The cost of renting rose for the ninth consecutive month to almost £700 per month in October, new figures have revealed.
The cost of renting a home rose by 0.4% to £691 last month, up slightly from the September high of £689, according to LSL Property Services.
This has pushed annual inflation in the average UK rent up to 4.5%.
If inflation continues at its current pace, the average rent will hit a staggering £722 per calendar month by this time next year.
In another boost for landlords, figures showed that tenant arrears fell for the second month in a row in October, sitting just 0.1% above the lowest figure on record.
"Rents have been creeping upwards, month in, month out for the last year, and now stand just a few pounds shy of £700 per month," commented David Brown, commercial director of LSL Property Services.
"The recent increases are likely to steady slightly in run up to Christmas – traditionally a slower time for the market. But a strong underlying growth will remain, as the key market dynamics are geared towards further rises."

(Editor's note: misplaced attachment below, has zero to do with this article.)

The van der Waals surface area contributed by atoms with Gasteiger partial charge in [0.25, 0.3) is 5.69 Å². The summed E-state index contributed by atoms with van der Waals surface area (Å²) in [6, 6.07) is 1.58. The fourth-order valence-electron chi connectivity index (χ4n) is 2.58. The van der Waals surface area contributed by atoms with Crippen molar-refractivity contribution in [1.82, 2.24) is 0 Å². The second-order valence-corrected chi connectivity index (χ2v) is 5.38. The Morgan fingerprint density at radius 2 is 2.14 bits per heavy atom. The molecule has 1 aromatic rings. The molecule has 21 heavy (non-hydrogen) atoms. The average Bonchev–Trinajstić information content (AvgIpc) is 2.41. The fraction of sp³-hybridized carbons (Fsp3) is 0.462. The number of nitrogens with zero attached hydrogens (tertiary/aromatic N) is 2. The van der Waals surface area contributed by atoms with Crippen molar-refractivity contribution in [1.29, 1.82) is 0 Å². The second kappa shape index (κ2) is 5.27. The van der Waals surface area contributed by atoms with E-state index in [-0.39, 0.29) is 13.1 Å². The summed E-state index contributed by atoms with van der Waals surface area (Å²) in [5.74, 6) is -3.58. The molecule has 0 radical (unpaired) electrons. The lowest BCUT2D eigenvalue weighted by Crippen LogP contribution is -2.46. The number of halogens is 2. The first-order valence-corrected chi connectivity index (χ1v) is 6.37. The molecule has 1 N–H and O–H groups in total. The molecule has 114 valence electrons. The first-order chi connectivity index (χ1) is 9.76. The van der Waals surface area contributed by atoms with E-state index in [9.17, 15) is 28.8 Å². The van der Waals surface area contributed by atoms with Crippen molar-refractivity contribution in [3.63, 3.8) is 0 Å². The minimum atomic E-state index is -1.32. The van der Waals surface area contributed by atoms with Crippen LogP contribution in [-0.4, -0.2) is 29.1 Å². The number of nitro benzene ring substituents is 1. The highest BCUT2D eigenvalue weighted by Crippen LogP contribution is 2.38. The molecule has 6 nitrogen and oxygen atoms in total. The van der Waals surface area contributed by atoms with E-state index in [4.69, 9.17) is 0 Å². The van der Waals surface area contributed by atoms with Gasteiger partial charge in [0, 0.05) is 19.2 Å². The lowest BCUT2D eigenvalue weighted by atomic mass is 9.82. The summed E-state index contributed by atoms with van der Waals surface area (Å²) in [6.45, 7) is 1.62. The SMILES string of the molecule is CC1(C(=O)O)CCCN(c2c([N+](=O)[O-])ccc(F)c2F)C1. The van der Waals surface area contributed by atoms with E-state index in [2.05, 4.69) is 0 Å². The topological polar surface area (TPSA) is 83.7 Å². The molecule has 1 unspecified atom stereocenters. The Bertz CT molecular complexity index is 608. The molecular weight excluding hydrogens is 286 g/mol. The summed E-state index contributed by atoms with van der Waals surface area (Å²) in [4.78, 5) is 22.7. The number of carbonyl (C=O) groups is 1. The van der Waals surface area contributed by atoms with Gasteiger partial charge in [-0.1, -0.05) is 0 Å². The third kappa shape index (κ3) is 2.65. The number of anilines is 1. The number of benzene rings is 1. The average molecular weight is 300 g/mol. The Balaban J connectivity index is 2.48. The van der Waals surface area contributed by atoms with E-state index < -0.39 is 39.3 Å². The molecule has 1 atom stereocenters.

With tenant demand rising, the cost of renting is likely to continue on its upward course.
"Constrained mortgage finance is choking off the number of first-timers able to get on the ladder, and would-be landlords' ability to buy investment properties. With rising demand outpacing the increase in supply, rents can only go one way," said Mr Brown.
Rental increases were highest in the South East and North East, where they rose by 1.2% and 1.0% respectively. Yorkshire and the Humber was the only area in the whole of the UK to record a drop in prices, with a fall of 1.4% recorded.
The rise in rents alongside steadying house price inflation means that an investor buying a property now could expect a total annual return of 8.1%, the equivalent of £13,799
"Returns are dipping as annual house price growth slows, but it is a great time for landlords to invest.
"Tenant demand continues to lift rents, yields have remained strong, and the severe cuts to social housing will ensure that demand continues to rise and bolster rents for the foreseeable future."
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